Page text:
"We build a new shopping center every 30 days," he said. "The Commons will be a place of theater, culture, and the arts. People can do their banking, shopping, all an easy walk from an assisted living center, all near a medical facility. They won't have to drive to FirstHealth."
The center is to be carefully placed on smaller tracts within the 80 acres.
"We've left a lot of open space," East said. "This will become a true, regional destination. We are in need of a great grocery. We have had great conversations with Harris Teeter and Fresh Market. Where (on the ground level) we have a salon and a bistro, then there will be a cinema on top. It will be a six- or seven-screen theater showing first-run and art films. These are to show and give some sense of the destination we want to create."
A great emphasis will be placed on the arts, East said, with some type of performing arts center.
"It will have art galleries, possibly a work space," he said. "We will build an amphitheater where we might have jazz festivals, symphony concerts. There will be a nice lake."
East and his family now live in Cary. When Little River is developed, he plans to move there.
One of the first additions to Little River will be a five-story hotel -- an exception to the current height limit -- to rise on land just beyond the current clubhouse and its swimming pool. Just past it will be linked residences.
"This is a preliminary site plan," Mullan said. "The hotel will be tucked in right beside our existing condo buildings, with town homes placed throughout the wooded area. It will be a top shelf hotel, a national brand like Hilton or Sheraton."
The picture he displayed showed a white hotel bearing the name Sheraton.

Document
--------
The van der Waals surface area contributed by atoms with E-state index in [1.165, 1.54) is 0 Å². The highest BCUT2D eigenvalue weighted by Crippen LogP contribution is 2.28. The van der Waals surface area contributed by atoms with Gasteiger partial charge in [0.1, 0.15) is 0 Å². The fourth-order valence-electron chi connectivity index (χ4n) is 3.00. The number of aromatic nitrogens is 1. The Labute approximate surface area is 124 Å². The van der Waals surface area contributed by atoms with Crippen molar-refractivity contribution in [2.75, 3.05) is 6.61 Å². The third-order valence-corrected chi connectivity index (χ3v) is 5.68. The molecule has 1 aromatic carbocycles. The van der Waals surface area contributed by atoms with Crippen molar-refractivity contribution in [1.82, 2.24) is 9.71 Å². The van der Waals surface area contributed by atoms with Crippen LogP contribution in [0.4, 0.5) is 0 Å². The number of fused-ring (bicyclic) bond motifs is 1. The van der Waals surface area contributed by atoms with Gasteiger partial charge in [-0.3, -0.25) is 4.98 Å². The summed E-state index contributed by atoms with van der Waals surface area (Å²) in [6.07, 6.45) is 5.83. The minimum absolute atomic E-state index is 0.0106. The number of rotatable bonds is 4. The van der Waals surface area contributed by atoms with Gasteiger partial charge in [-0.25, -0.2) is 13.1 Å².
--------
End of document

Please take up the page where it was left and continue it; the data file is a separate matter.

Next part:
"It will be complementary to the clubhouse," he said. "There will be 159 hotel rooms, but no restaurant, no pub or lounge. Hotel guests will use the restaurant and pub in the clubhouse."
One of the first questions commissioners asked had to do with how prominently that hotel would be tfor people passing by on adjacent highways.
Commissioner Sherwood Lap-ping asked how much of this hilltop hotel would be visible from twin highways that bracket the resort -- U.S. 15-501 on the southern side, and N.C. 22 to the north. Partners promised to check that carefully, though they had no immediate answer that was accurate.
"I think the hotel will be blocked by trees," Fred Hobbs (whose firm, Hobbs & Upchurch is doing much of the engineering work) said. "They have tried to leave as much vegetation as possible."
After the planning board retired to discuss the proposal separately, it returned with an enthusiastic endorsement.
There was some discussion of a previous agreement on an improvement to the town water system. Little River partners are also to cover $400,000 matching requirements of an existing $800,000 grant to build a new water tower. It will serve Little River as well as other parts of Carthage. The partners offered land for the tower if engineers agree that is the best site. Discussion of details about the tank, its placement, appearance, and matters such as telemetry and second-party antennas will continue.
Commissioner Ronnie Fields moved Little River's new plans be approved as to layout and plots, with the exclusion of details in the wording of the final agreement for subsequent clarification. It and a second motion to approve the hotel and town home plats passed without dissent.
John Chappell can be reached at 947-4962 or by e-mail at email@example.com.